The dust has finally settled from the 2015 Seattle Design Festival, so let’s reflect on the results of our PLAY4ALL project/experiment. Our plan was simple: locate a series of small play installations in local businesses. Our goal was ambitious: spark connections through simple moments of play and, by extension, demonstrate the value of designing for play in our learning environments.
Overall we received positive feedback on both the concept and the installations. Our use of recycled materials garnered the most praise. There was a certain novelty in playing with corks from wine served at the bar, stacking boxes from the shoe store, weaving through material strips from the fabric shop. As one woman tweeted, it was great to see how we made “play from waste.” But many people seemed hesitant to fully engage with the installations. In other words, people were happy to look but reluctant to play. A quick tour through Instagram #Play4All and #SDF2015 reveals pictures of artful yet lonely installations devoid of people actually playing.
Now the obvious caveat: this reluctance to play did not apply to children. It was remarkable to see the difference in how kids versus adults approached the disPLAYs. In several cases, adults wanted to know “exactly what IS this?” before they were willing to touch it. In one case, an owner requested we provide a sign that explained everything about the piece because it was confusing some patrons! I couldn’t help but laugh at the irony as one main principle of the project was to avoid instructions to allow for spontaneous encounters. Kids didn’t care what it was supposed to be – they reached their little paws right in and got busy!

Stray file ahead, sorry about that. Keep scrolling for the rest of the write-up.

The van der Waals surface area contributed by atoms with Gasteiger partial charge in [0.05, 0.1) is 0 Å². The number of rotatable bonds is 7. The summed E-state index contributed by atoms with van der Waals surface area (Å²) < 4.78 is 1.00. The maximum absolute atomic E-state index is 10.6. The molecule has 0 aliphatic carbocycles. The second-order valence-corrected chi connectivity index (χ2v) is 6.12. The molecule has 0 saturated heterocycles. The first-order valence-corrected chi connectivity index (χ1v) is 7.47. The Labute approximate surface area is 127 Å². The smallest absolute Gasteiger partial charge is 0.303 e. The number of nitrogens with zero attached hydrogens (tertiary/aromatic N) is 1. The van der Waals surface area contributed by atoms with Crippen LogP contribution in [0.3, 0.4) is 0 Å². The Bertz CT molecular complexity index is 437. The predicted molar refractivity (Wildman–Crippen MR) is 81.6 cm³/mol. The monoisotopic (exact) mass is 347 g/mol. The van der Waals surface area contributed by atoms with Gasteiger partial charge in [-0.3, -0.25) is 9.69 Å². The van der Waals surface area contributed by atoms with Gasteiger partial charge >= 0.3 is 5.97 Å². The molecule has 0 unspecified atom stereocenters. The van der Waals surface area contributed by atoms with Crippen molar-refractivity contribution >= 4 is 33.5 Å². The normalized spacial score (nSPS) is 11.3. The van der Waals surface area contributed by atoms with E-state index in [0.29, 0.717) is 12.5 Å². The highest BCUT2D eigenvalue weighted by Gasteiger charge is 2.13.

There are many more anecdotal conclusions we could draw from PLAY4ALL, but the design takeaways center on materials and simplicity. As we were indoctrinated in architecture school, authenticity (plus variety) of materials is important. A simple design is a trickier goal when combined with the simultaneous aim of an open-ended design. The key ingredient seems to be loose parts. Many playground experts, including my hero Lady Allen of Hurtwood, emphasize the importance of loose parts in children’s play (*future post on this topic forthcoming). A recent report from Play Wales states “Playing with loose parts supports a wide range of development including flexibility, creativity, imagination, resourcefulness, problem solving, self-esteem and spatial awareness.” Now that sounds like something we could all benefit from – especially designers.